Now that the dust has settled and the celebrations have more than likely ended following Mexico's victory in the 2005 Caribbean Series, it's time to look at which players made a name for themselves during the six-day tournament.
These are not established Major Leaguers. Those guys have have already accomplished what so many others are hoping to do, and that's get a regular gig in the big leagues. Rather, this is a look at minor leaguers and those players not in affiliated baseball. From prospects to career Mexican Leaguers, several players stood out during the Series.
With the help of some scouts who watched the Caribbean Series closely, here are some names to watch as a result of their performances in Mazatlan. Most of the impressive performances came from the mound, with a couple of bats thrown in.
Jonathan Albaladejo, RHP, Puerto Rico: Much like Denny Medina (below), Albaladejo doesn't seem to have a clear-cut "out" pitch. He was terrific for six innings in his Series start, but then the floodgates opened because he didn't have that pitch when hitters started to figure him out.
Francisco Campos, RHP, Mexico: Campos didn't just pitch well in the Series -- he was downright dominant over his two starts. For the second straight year, he shut down a Dominican club that sent a Major League lineup, give or take a few hitters. Campos, 32, is ready to pitch in the big leagues. He can expand the zone sideways and up. He has an average fastball and a usable slider, but an above-average split finger. He's one of these guys who pitches better than his stuff. He's pitched a lot, so he gets fatigued, but that shouldn't keep someone from giving him a chance.
Luis Figueroa, SS, Puerto Rico: Figueroa spent 2004 as the second baseman for Indianapolis, then the Brewers' Triple-A affiliate. He's gotten a total of eight games of big league experience, but time is running out for the soon-to-be-31-year-old. He can be a little erratic, but he picked it well at shortstop during the Series, hit .296 and showed an ability to run. He profiles as a Rafael Belliard type.
Jonny Gomes, OF, Mexico: Gomes, who has a chance to break with the Devil Rays this spring, has some serious power. He hit two light-tower shots during the Series, but also swung and missed a little too much. He doesn't have a good two-strike approach, but he's a decent outfielder with a good arm and runs pretty well for a guy his size.
Ivan Maldanado, RHP, Puerto Rico: Maldonado hasn't moved very far in the Mets' chain, but during the Series he displayed a fastball in the 90- to 93-mph range, a slider that ran up to 85 and a pretty decent changeup. The 24-year-old profiles to be a middle relief guy if he can ever move up the ladder.
Denny Medina, RHP, Venezuela: On the surface this Twins prospect, who has yet to pitch above the rookie-level Appalachian League, was very impressive in the Series. In 5 2/3 IP, the 22-year-old reliever struck out 12 and walked only two. Scouts thought he had good life on his fastball, but didn't see an above-average pitch that would get guys out in the big leagues.
Jackson Paz, LHP, Venezuela: Paz didn't overwhelm anyone with a good feel for pitching, but he has a live arm, and he's only 22. Oh, and he happens to be left-handed, so the Cardinals -- who took him in the minor league phase of the Rule 5 Draft in December 2003 -- will likely give him every chance to succeed and refine his pitches.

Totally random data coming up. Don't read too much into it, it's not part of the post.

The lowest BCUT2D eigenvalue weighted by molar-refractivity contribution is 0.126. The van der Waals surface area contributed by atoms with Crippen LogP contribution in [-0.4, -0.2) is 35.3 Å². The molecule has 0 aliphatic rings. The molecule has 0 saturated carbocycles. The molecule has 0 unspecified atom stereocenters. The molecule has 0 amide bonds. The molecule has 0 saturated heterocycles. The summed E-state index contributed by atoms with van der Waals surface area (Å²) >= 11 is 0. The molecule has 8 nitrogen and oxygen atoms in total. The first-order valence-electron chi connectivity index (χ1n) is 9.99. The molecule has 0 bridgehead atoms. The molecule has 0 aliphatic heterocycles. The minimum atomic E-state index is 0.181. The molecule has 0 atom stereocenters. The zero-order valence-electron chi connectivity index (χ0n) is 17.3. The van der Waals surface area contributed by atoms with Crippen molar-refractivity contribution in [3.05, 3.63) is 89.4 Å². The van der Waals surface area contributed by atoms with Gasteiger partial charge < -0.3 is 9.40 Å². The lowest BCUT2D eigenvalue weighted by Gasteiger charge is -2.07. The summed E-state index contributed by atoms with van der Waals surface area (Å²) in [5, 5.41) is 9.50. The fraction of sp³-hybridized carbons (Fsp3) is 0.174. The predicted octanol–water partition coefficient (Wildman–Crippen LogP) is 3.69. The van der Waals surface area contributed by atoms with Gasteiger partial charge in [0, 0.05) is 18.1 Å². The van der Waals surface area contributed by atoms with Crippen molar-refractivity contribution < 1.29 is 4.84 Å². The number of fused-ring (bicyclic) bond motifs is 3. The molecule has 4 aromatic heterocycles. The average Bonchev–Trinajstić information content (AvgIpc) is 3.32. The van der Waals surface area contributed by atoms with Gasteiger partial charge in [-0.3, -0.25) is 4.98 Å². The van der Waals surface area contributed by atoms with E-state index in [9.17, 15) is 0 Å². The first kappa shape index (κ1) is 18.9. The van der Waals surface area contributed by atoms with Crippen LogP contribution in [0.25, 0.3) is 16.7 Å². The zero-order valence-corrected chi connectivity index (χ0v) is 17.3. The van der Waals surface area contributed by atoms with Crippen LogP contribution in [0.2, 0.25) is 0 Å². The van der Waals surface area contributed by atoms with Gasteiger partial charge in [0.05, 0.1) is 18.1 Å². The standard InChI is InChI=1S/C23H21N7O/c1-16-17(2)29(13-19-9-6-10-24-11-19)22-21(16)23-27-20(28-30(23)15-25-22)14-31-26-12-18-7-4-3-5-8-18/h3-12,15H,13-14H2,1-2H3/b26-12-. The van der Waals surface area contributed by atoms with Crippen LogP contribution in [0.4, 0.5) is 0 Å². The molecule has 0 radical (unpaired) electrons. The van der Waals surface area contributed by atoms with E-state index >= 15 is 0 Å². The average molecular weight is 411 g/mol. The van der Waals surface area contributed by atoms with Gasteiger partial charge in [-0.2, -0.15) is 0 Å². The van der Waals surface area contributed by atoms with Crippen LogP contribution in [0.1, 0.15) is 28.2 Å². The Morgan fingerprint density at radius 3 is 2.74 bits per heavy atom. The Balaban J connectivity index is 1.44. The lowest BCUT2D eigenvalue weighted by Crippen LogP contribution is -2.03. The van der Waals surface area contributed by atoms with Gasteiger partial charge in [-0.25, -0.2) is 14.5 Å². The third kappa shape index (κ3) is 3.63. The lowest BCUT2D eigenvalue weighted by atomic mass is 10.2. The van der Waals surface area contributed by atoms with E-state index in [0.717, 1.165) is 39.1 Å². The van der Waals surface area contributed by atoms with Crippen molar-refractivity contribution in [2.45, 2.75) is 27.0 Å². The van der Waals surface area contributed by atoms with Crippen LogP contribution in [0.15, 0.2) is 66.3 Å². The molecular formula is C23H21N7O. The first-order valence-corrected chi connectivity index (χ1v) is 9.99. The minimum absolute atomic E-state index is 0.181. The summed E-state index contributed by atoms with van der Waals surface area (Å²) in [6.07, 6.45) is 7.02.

Bill Pulsipher, LHP, Puerto Rico: Throw this one in for nostalgia, but Pulsipher looked as if he could still get lefties out. Just ask Erubiel Durazo, whom Pulsipher made look simply silly in one at-bat. As long as you keep him "left on left," the 31-year-old can still get guys out. Whether someone gives him that shot is another story.
Luis Rodriguez, 2B, Venezuela: -- Rodriguez stood out more with his bat than with his glove, though he makes all the routine plays at second. But he looked like a big league hitter during the Series, hitting .308, tied for eighth-best in the tournament. He's on the Twins' 40-man roster and, at age 24, could be ready to help Minnesota in the middle infield soon.
Walter Silva, RHP, Mexico: Silva may have only gotten into two games for Mexico, but he opened some eyes. Silva has never played affiliated baseball, sticking with the Mexican Summer League, but he has average to above-average velocity. Because he's pitched almost entirely in relief, he's not logged a lot of innings. Pegged as a middle relief-type guy, he has some upside because of the inexperience, but he needs to work on secondary pitches to move forward.
Robinson Tejeda, RHP, Dominican Republic: Tejeda, who will turn 23 in March, is on the Phillies' 40-man roster. Scouts liked his arm and the stuff he showed in his four innings of relief work for the Dominican team. Primarily a starter in the minors, Tejeda struck out five in his two outings, allowing just one earned run.
Jose Vargas, RHP, Dominican Republic: The Dominican closer is without a job this spring, something hard to understand considering that he's picked up 40 saves over the past two years. He runs his fastball up to 94 mph and complements it with an above-average slider and split-finger. All he needs is a chance.
Jonathan Mayo is a reporter for MLB.com. This story was not subject to the approval of Major League Baseball or its clubs.